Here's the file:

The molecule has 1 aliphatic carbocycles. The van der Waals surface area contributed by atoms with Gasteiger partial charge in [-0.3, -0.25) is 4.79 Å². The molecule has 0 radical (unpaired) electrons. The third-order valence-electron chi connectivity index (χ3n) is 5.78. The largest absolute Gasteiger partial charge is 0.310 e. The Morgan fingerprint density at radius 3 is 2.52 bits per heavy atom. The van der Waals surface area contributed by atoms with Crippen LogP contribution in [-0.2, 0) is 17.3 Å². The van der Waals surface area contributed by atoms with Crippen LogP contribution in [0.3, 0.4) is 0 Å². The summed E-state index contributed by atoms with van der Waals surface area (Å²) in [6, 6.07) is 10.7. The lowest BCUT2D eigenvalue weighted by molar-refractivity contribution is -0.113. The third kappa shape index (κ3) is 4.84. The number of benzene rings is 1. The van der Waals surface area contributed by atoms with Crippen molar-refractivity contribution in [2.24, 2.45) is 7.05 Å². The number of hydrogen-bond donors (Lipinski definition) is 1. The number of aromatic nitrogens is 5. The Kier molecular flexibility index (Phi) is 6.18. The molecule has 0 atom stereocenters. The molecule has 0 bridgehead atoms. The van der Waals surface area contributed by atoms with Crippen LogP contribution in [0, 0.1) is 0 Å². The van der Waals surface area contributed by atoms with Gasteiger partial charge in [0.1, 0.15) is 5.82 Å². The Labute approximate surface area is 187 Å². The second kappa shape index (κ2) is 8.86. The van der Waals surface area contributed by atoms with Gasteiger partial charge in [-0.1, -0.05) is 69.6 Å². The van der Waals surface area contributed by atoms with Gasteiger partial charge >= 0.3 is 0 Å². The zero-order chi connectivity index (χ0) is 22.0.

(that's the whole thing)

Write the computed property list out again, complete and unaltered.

The molecule has 1 aliphatic carbocycles. The van der Waals surface area contributed by atoms with Gasteiger partial charge in [-0.3, -0.25) is 4.79 Å². The molecule has 0 radical (unpaired) electrons. The third-order valence-electron chi connectivity index (χ3n) is 5.78. The largest absolute Gasteiger partial charge is 0.310 e. The Morgan fingerprint density at radius 3 is 2.52 bits per heavy atom. The van der Waals surface area contributed by atoms with Crippen LogP contribution in [-0.2, 0) is 17.3 Å². The van der Waals surface area contributed by atoms with Crippen LogP contribution in [0.3, 0.4) is 0 Å². The summed E-state index contributed by atoms with van der Waals surface area (Å²) in [6, 6.07) is 10.7. The lowest BCUT2D eigenvalue weighted by molar-refractivity contribution is -0.113. The third kappa shape index (κ3) is 4.84. The number of benzene rings is 1. The van der Waals surface area contributed by atoms with Crippen molar-refractivity contribution in [2.24, 2.45) is 7.05 Å². The number of hydrogen-bond donors (Lipinski definition) is 1. The number of aromatic nitrogens is 5. The Kier molecular flexibility index (Phi) is 6.18. The molecule has 0 atom stereocenters. The molecule has 0 bridgehead atoms. The van der Waals surface area contributed by atoms with Crippen LogP contribution in [0, 0.1) is 0 Å². The van der Waals surface area contributed by atoms with Gasteiger partial charge in [0.1, 0.15) is 5.82 Å². The Labute approximate surface area is 187 Å². The second kappa shape index (κ2) is 8.86. The van der Waals surface area contributed by atoms with Gasteiger partial charge in [-0.1, -0.05) is 69.6 Å². The van der Waals surface area contributed by atoms with Gasteiger partial charge >= 0.3 is 0 Å². The zero-order chi connectivity index (χ0) is 22.0.